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Federal Research Center 
"Krasnoyarsk Science Center of the Siberian
Branch of the Russian Academy of Sciences"

 Федеральный исследовательский центр «Красноярский научный центр Сибирского отделения Российской академии наук»

Federal Research Center 
"Krasnoyarsk Science Center of the Siberian
Branch of the Russian Academy of Sciences"

Low-toxicity hybrid nanoparticles will find application in biomedicine

1 June 2021 г.

Низкотоксичные гибридные наночастицы найдут применение в биомедицине
Krasnoyarsk scientists have synthesized hybrid nanoparticles based on cobalt ferrite and gold. The new particles are less toxic and expensive, and can potentially be used in medicine for targeted drug delivery and magnetic therapy. The results are published in the journal Metals.

Hybrid nanoparticles are a promising object for application in nanomedicine. However, for their effective and widespread use, it is necessary to solve several serious problems, in particular, to make sure that nanoparticles are safe for the organism and to reduce the synthesis costs.

A team of Krasnoyarsk scientists, which included researchers from the Krasnoyarsk Science Center of SB RAS, synthesized new hybrid magnetic nanoparticles based on cobalt ferrite and gold nanoclusters. The material has stable magnetic properties, while being less toxic than the original uncoated magnetic cores of cobalt ferrite.

The synthesis of cobalt ferrite nanoparticles and the reduction of gold on the surface were carried out according to original methods. To obtain magnetic nuclei, Krasnoyarsk scientists used anion-exchange resin. The researchers note that this synthesis is carried out under easily controlled stationary conditions and it allows one to obtain homogeneous nanoparticles with the same size and morphology. It is also important that this method does not require expensive equipment and repeated washing and cleaning.

Having deposited gold using methionine, the scientists found that gold nanoclusters were clearly observed on the surface of the cobalt ferrite magnetic cores. Their size increased slightly with an increase in the number of deposition cycles.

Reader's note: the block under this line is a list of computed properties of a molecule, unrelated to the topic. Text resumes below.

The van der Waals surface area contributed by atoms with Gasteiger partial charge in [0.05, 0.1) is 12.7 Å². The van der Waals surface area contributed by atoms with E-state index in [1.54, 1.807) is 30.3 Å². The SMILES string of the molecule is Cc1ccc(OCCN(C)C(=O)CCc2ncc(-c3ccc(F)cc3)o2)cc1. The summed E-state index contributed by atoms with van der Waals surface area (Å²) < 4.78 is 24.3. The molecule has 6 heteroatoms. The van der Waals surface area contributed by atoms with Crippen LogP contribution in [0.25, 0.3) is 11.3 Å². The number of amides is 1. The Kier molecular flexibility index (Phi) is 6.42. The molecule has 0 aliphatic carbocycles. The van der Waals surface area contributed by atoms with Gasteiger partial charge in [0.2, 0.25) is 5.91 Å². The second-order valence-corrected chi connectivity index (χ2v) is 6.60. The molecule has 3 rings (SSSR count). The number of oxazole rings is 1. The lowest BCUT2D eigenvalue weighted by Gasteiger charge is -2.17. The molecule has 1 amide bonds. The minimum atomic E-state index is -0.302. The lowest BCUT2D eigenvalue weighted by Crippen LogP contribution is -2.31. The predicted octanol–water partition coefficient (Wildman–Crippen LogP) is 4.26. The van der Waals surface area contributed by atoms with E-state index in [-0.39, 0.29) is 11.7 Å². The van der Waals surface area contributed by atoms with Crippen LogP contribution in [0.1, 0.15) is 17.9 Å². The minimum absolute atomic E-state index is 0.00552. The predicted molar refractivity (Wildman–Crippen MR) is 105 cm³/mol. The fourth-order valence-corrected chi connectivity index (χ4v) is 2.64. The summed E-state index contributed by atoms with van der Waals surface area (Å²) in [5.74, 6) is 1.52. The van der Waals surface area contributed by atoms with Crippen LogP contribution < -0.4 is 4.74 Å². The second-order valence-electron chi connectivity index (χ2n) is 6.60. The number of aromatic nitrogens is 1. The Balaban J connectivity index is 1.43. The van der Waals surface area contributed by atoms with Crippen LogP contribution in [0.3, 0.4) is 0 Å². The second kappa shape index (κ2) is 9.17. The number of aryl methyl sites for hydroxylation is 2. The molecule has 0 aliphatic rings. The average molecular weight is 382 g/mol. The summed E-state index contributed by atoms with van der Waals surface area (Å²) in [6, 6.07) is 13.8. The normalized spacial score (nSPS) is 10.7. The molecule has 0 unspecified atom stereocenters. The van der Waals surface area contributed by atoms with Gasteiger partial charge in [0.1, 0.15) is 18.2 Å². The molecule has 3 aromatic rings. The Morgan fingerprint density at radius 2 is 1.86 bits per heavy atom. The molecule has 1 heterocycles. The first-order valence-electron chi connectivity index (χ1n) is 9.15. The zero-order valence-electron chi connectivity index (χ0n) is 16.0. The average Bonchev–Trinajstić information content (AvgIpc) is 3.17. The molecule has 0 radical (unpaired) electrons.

The resulting hybrid nanoparticles exhibited typical ferrimagnetic behavior. At the same time, their toxicity has significantly decreased compared to conventional cobalt ferrite nanoparticles. The effect was tested on chlorella vulgaris, a type of unicellular green algae widely used to determine toxicity. The survival rate of the test culture in the medium of the hybrid nanoparticles was almost two times higher than that in the medium of cobalt ferrite nanoparticles. Scientists suggest that this may be both due to the presence of gold nanoclusters on the surface of cobalt ferrite and to the amino acid, methionine, used in the gold deposition.

“Although the gold shell does not completely cover the core, the toxicity of the hybrid nanoparticles is reduced even after one deposition cycle of the precious metal. In addition, the resulting nanomaterial demonstrates good ferrimagnetic properties; it can quickly heat up under magnetic field. We believe that this feature, combined with low toxicity, makes hybrid nanoparticles suitable candidates for biomedical applications such as magnetic hyperthermia, photothermal therapy, drug delivery, bioimaging, and biosensorics. In addition, with the help of an external magnetic field, such particles can easily be directed to particular organs and tissues, together with drug molecules attached to their surface. Another advantage is that the hybrid material has a higher efficiency and lower cost compared to gold nanoparticles, and therefore, may be of interest as a catalyst, ”says Svetlana Saykova, Doctor of Chemistry, Leading Researcher at the Institute of Chemistry and Chemical Technology of SB RAS, Professor of the Siberian Federal University.



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